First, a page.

Please use this identifier to cite or link to this item: http://hdl.handle.net/1893/23875
Appears in Collections:Law and Philosophy Journal Articles
Peer Review Status: Refereed
Title: Trapped in the lobby: Europe’s revolving doors and the Other as Xenos
Authors: Acosta, Arcarazo Diego
Martire, Jacopo
Contact Email: jacopo.martire@stir.ac.uk
Keywords: European Law
Migration
Immigration
Citizenship
Other
Xenos
Issue Date: Jun-2014
Publisher: Sweet & Maxwell
Citation: Acosta Arcarazo D & Martire J (2014) Trapped in the lobby: Europe’s revolving doors and the Other as Xenos, European Law Review, 39 (3), pp. 362-379.
Abstract: The figure of the Other stands prominently at the centre of debates concerning European social and political identity. Notwithstanding the centrality of such a notion, the figure of the Other appears as underdeveloped. Who is, theoretically speaking, the Other? And what does the proposition tell us about the way in which Europe understands itself? This article explores these questions by analysing problems in the legal framework of EU citizenship and immigration law as well as in its national implementation. This legal framework is symptomatic of a profound malaise affecting Europe. Increasingly adopting a strategy based on the principle of “revolving doors” as a means of dealing with outsiders, Europe treats the Other as a “Xenos”, an alien form of life which is included yet distrusted, welcomed yet under threat of expulsion. This conception of the Other as Xenos reflects a solipsistic, static and auto-referential idea of Europe, one that ultimately prevents the formation of a pluralistic and multifaceted European identity, and endangers the European ethical and political project as a whole.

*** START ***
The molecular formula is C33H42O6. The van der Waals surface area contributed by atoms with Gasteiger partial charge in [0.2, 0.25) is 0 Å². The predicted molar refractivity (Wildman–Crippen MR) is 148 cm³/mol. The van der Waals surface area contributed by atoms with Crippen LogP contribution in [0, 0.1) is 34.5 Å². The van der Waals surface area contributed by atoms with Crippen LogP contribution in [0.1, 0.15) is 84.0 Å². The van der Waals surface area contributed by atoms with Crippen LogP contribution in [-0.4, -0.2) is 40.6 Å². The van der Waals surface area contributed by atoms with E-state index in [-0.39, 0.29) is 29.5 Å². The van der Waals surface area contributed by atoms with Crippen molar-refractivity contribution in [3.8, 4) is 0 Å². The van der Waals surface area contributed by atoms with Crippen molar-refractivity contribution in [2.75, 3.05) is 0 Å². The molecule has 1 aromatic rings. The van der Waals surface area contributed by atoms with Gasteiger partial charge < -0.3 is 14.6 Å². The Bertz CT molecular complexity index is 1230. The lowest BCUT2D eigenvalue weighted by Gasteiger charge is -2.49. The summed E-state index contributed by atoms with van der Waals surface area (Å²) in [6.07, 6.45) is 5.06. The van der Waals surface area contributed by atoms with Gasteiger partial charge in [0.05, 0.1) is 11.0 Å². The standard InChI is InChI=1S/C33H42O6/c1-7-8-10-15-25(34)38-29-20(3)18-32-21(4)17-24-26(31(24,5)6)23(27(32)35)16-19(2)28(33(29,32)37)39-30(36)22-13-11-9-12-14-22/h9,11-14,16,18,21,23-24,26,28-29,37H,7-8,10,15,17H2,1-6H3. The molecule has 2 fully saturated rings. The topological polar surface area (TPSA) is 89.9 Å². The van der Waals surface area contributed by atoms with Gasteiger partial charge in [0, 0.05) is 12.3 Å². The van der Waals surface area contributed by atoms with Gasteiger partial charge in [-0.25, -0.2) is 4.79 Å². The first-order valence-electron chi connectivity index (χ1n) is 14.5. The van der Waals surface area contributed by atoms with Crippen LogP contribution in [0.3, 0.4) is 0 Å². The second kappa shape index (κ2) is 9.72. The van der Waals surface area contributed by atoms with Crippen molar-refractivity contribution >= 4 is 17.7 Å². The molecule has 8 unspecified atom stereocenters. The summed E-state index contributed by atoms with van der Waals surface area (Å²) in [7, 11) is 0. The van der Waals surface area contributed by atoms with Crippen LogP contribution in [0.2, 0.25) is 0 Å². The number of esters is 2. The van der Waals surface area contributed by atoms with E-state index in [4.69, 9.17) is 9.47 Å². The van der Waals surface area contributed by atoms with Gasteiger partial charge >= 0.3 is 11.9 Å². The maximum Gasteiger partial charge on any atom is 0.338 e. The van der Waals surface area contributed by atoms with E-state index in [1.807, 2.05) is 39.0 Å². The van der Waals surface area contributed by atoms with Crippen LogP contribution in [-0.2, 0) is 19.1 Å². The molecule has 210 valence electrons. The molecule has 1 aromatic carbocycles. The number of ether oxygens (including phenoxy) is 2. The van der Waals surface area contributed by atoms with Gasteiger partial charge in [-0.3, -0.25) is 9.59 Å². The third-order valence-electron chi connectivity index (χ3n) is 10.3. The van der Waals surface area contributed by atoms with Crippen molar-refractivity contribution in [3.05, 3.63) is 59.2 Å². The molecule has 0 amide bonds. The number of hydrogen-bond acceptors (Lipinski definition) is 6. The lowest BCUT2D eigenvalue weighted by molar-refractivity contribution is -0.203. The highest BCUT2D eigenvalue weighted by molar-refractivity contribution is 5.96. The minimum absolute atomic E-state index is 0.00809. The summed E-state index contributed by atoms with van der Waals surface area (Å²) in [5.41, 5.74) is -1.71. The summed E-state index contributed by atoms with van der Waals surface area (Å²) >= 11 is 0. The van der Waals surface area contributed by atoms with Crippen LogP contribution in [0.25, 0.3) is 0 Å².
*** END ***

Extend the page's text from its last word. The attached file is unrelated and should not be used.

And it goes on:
Type: Journal Article
URI: http://hdl.handle.net/1893/23875
URL: http://www.sweetandmaxwell.co.uk/Catalogue/ProductDetails.aspx?recordid=427&productid=6968
Rights: The publisher does not allow this work to be made publicly available in this Repository. Please use the Request a Copy feature at the foot of the Repository record to request a copy directly from the author. You can only request a copy if you wish to use this work for your own research or private study.
Affiliation: University of Bristol
Law

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